With many of the power players from Hillary Clinton’s 2008 presidential run are sitting this one out, the big question is: Who’s in?
What follows is the latest installment of a Fortune series looking at the the most influential women on Clinton’s 2016 team. When this series wraps, we’ll turn our attention to the most powerful women on the GOP side of the race.
Katie Dowd, Digital Director
Katie Dowd may be in charge of the Clinton campaign’s digital strategy, but she’s not all about pixels. Indeed, Dowd is a self-described “people geek”—a sociology major drawn to politics because she’s interested in understanding what makes people tick. After graduating from Ohio’s Wittenberg University, she headed to D.C. and wound up working for a direct mail firm, learning old-style political persuasion that would later become useful in the exploding universe of social media. She worked at the two organizations charged with electing Democratic members of Congress—the Democratic Senate Campaign Committee and the Democratic Congressional Campaign Committee.
Most recently, Dowd worked on a State Department project called TechCamp, which helped civil society groups around the globe harness web tools for social action. A prime example: The Lithuanian activist who wanted to make the buildings in his town wheelchair accessible. Through TechCamp, he was able to use Google Maps to “tag” buildings and prove to authorities that physically disabled residents were being excluded. Before this project, Dowd worked on STEM (science, technology, engineering and math) issues as senior adviser to the chief technology officer at the White House.
When Dowd started out in political campaigns a decade ago, early engagement with voters was mostly an exercise in fund-raising; operatives viewed the Internet as an ATM machine. That has changed dramatically. Now, engaging voters online means a lot more than asking them to write checks. On the Democratic side, the presidential campaigns of Howard Dean and John Kerry set the bar for using the web to create a grassroots network of passionate voters–a trend that Obama all but perfected in 2008. When Dowd was part of the 2008 Clinton campaign, the team experimented with new digital techniques, like enabling volunteers to make internet calls to fellow voters from their own homes.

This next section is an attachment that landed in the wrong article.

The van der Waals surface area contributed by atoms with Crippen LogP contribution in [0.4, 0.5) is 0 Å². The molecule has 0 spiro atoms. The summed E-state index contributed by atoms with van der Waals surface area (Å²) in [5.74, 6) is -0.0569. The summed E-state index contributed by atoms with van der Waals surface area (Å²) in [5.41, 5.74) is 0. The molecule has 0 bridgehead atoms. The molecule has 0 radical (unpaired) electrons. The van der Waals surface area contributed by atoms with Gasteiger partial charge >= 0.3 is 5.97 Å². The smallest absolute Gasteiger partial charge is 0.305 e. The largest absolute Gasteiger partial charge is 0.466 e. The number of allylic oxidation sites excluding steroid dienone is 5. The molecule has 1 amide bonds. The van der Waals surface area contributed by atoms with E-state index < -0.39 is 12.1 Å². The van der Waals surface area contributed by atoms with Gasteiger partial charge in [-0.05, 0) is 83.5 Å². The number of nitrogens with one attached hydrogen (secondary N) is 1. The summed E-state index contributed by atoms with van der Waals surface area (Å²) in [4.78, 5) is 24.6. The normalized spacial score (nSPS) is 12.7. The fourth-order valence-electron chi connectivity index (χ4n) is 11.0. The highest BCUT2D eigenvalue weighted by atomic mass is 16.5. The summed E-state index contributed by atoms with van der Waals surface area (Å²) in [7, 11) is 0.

This time around it’s a far bigger, more complicated ball game. Dowd and her staff (likely to grow to 150) will have to manage a range platforms, from Twitter and FaceBook to Instagram, Tumblr, Pintrest—and likely other emerging networks we haven’t even heard of yet. “We have to think about where the audiences are,” says Dowd. Real-time video platforms like Meerkat and Periscope will change how campaigns operate. In the 2016 race, says Dowd, the focus will be on “letting people feel like they are part of the real-time movement of a campaign.”
And of course, there is the low-tech, but essential challenge: How to give voters a lasting personal connection to Hillary connection. Already, Dowd has helped craft the candidate’s famous Twitter bio: Wife, mom, grandma, women+kids advocate, FLOTUS, Senator, SecState, hair icon, pantsuit aficionado, 2016 presidential candidate.
What’s her next move? Keep an eye on your screens.
For more about Clinton’s 2016 team, check out: